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Webb Telescope unmasks Ring Nebula's cosmic dance
JWST/NIRcam composite image of the Ring Nebula. The images clearly show the main ring, surrounded by a faint halo and with many delicate structures. The interior of the ring is filled with hot gas. The star which ejected all this material is visible at the very centre. It is extremely hot, with a temperature in excess of 100,000 degrees. The nebula was ejected only about 4000 years ago. Technical details: The image was obtained with JWST's NIRCam instrument on August 4, 2022. Images in three different filters were combined to create this composite image: F212N (blue); F300M (green); and F335M (red).
Webb Telescope unmasks Ring Nebula's cosmic dance
by Staff Writers
Manchester UK (SPX) Aug 04, 2023

NASA's James Webb Space Telescope (JWST) has released exquisite new visuals of the famed Ring Nebula, or Messier 57, to the world. The unveiling was done by a global consortium of astronomers, a team steered by Professor Mike Barlow of UCL, UK, Dr Nick Cox of ACRI-ST, France, and with contributions from Professor Albert Zijlstra of The University of Manchester.

The Ring Nebula, a luminous beauty in the Lyra constellation, is no stranger to stargazers. Visible throughout the summer months, even a small telescope will divulge its signature donut-shaped luminescence. This planetary nebula-colorful remnants left behind by dying stars after ejecting a significant portion of their mass-is an enigma that has long enticed human curiosity. The newly captured images by JWST now deliver an unparalleled perspective, enabling a deeper probe into the intricate processes that carved this cosmic marvel.

Albert Zijlstra, an Astrophysics Professor at the University of Manchester, expressed his astonishment, stating, "We are amazed by the details in the images, better than we have ever seen before. We always knew planetary nebulae were pretty. What we see now is spectacular."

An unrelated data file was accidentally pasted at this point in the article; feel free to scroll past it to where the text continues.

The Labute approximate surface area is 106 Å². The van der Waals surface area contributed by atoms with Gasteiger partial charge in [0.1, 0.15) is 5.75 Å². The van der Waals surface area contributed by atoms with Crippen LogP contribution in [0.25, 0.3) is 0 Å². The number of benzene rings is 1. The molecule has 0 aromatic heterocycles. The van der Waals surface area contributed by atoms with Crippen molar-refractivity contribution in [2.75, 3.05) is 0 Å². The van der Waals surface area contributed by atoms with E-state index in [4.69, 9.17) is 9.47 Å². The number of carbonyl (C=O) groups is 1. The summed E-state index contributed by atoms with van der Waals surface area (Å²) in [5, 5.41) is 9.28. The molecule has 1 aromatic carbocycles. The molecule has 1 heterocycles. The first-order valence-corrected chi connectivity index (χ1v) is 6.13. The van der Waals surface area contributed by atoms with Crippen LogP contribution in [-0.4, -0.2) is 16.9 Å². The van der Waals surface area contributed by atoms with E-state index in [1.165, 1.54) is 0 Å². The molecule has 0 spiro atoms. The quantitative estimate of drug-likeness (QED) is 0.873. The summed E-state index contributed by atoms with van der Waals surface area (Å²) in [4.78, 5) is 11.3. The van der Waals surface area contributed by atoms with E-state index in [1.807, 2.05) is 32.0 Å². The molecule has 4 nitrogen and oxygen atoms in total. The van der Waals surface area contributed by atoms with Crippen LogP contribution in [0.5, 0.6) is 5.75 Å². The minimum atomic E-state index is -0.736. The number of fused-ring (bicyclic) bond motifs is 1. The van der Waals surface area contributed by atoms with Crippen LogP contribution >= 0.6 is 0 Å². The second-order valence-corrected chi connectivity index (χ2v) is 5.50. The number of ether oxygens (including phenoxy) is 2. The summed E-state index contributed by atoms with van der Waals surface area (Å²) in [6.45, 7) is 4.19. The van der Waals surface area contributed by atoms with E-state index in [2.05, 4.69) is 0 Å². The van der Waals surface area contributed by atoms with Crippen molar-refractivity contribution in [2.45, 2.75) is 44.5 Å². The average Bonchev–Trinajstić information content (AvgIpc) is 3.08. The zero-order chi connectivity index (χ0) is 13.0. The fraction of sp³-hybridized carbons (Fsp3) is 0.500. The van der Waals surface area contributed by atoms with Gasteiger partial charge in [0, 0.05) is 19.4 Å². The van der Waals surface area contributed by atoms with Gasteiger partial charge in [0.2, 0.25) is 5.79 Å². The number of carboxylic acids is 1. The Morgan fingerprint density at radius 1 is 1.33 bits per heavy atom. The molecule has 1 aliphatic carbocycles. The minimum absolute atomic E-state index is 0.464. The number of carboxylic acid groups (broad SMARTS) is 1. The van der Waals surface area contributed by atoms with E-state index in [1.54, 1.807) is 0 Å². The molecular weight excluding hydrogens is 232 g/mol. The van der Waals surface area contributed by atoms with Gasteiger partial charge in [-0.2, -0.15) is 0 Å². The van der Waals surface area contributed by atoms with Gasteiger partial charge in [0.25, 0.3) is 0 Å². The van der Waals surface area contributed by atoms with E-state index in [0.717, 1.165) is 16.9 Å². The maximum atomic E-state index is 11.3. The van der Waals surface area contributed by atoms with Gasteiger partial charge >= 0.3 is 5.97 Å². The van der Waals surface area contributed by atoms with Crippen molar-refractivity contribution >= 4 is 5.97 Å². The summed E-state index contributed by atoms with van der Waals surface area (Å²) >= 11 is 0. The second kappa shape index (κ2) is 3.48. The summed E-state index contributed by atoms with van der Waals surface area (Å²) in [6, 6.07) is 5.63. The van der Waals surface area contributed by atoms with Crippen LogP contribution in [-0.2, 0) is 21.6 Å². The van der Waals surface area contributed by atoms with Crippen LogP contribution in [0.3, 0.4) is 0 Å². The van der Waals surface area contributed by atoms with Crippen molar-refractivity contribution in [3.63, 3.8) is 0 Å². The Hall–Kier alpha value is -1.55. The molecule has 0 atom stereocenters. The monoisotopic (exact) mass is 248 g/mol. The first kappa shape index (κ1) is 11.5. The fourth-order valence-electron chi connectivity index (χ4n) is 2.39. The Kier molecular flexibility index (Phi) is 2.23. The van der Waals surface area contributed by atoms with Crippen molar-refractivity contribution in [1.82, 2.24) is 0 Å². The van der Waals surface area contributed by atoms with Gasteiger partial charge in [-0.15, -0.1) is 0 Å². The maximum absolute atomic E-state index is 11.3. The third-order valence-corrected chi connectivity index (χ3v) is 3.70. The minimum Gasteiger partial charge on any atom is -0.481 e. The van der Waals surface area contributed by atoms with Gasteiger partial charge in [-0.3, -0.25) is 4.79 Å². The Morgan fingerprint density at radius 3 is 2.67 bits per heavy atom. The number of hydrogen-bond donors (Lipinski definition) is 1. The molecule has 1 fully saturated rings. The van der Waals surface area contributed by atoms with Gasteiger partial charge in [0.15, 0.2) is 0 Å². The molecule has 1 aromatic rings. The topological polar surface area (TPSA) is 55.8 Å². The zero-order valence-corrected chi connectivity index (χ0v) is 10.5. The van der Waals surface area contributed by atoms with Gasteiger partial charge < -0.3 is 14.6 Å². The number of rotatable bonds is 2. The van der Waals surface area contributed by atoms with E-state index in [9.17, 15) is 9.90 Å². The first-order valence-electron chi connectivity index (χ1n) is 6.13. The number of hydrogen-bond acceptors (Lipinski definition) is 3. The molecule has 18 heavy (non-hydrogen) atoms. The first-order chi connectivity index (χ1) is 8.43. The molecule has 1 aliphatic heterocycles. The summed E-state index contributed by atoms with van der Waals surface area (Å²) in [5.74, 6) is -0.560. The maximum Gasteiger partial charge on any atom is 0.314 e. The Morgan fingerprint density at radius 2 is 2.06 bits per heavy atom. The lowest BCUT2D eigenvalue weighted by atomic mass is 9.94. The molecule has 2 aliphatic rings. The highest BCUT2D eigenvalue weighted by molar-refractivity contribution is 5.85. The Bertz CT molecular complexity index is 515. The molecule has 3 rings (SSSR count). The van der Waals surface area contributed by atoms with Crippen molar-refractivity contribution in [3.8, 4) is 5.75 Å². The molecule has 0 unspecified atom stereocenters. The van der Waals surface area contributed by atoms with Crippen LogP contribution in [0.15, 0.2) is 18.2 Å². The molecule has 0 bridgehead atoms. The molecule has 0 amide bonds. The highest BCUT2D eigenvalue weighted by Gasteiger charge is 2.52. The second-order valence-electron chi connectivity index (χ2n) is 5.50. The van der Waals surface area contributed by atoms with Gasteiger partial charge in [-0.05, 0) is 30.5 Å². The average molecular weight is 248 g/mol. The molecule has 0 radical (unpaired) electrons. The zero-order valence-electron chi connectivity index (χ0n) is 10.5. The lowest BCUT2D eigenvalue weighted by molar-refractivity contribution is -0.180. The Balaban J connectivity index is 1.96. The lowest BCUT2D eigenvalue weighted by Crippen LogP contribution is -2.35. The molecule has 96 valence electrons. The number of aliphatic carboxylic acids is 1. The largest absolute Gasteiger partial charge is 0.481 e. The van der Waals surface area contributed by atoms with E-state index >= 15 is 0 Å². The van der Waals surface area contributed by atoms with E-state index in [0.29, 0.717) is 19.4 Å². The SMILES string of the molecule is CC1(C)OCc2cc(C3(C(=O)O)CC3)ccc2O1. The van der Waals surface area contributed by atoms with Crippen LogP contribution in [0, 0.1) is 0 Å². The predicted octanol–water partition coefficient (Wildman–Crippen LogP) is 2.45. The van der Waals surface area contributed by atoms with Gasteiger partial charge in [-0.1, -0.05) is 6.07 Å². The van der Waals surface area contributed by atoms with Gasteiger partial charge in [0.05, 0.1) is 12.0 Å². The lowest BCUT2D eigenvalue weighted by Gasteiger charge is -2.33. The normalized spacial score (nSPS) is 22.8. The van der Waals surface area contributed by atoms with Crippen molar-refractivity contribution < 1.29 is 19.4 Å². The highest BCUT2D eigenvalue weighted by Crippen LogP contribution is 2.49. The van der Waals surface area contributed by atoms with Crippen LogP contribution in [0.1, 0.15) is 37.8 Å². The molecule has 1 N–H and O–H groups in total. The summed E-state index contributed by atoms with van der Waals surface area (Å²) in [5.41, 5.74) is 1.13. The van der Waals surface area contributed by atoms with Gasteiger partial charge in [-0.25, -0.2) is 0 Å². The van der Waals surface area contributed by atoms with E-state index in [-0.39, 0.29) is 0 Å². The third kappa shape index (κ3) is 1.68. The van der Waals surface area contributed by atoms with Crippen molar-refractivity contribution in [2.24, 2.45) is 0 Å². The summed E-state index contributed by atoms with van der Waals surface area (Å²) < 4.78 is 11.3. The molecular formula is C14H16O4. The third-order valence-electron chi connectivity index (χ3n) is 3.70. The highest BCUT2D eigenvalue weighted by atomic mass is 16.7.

The head scientist for the JWST Ring Nebula Project, Dr Mike Barlow, also shared his insights: "The James Webb Space Telescope has provided us with an extraordinary view of the Ring Nebula that we've never seen before. The high-resolution images not only showcase the intricate details of the nebula's expanding shell but also reveal the inner region around the central white dwarf in exquisite clarity. We are witnessing the final chapters of a star's life, a preview of the Sun's distant future so to speak, and JWST's observations have opened a new window into understanding these awe-inspiring cosmic events. We can use the Ring Nebula as our laboratory to study how planetary nebulae form and evolve."

Situated roughly 2,600 lightyears from our home planet, the Ring Nebula was conceived from a star nearing its end, which expelled its outer layers into the cosmos. The sheer diversity of shapes and designs in these nebulae, from elegant radiant rings to expanding bubbles and intricate clouds, is a product of multiple physical processes still not fully grasped. The hot central star's radiance now lights up these layers.

The nebula's various chemical elements produce light in distinct colors, much like fireworks. This not only results in visually enthralling sights but also equips astronomers with the means to meticulously examine the chemical transformation of these entities.

Dr Nick Cox, the project's co-lead scientist, emphasized the scientific significance of these images, noting, "These images hold more than just aesthetic appeal; they provide a wealth of scientific insights into the processes of stellar evolution. By studying the Ring Nebula with JWST, we hope to gain a deeper understanding of the life cycles of stars and the elements they release into the cosmos."

The expert team pouring over these images comprises scholars from various countries including the UK, France, Canada, USA, Sweden, Spain, Brazil, Ireland, and Belgium. They have hinted at forthcoming JWST/MIRI images of the Ring Nebula.

Related Links
University of Manchester
Stellar Chemistry, The Universe And All Within It

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Euclid test images tease of riches to come
Paris (ESA) Aug 01, 2023
Euclid's two instruments have captured their first test images. The mesmerising results indicate that the space telescope will achieve the scientific goals that it has been designed for - and possibly much more. Although there are months to go before Euclid delivers its true new view of the cosmos, reaching this milestone means the scientists and engineers behind the mission are confident that the telescope and instruments are working well. "After more than 11 years of designing and developi ... read more

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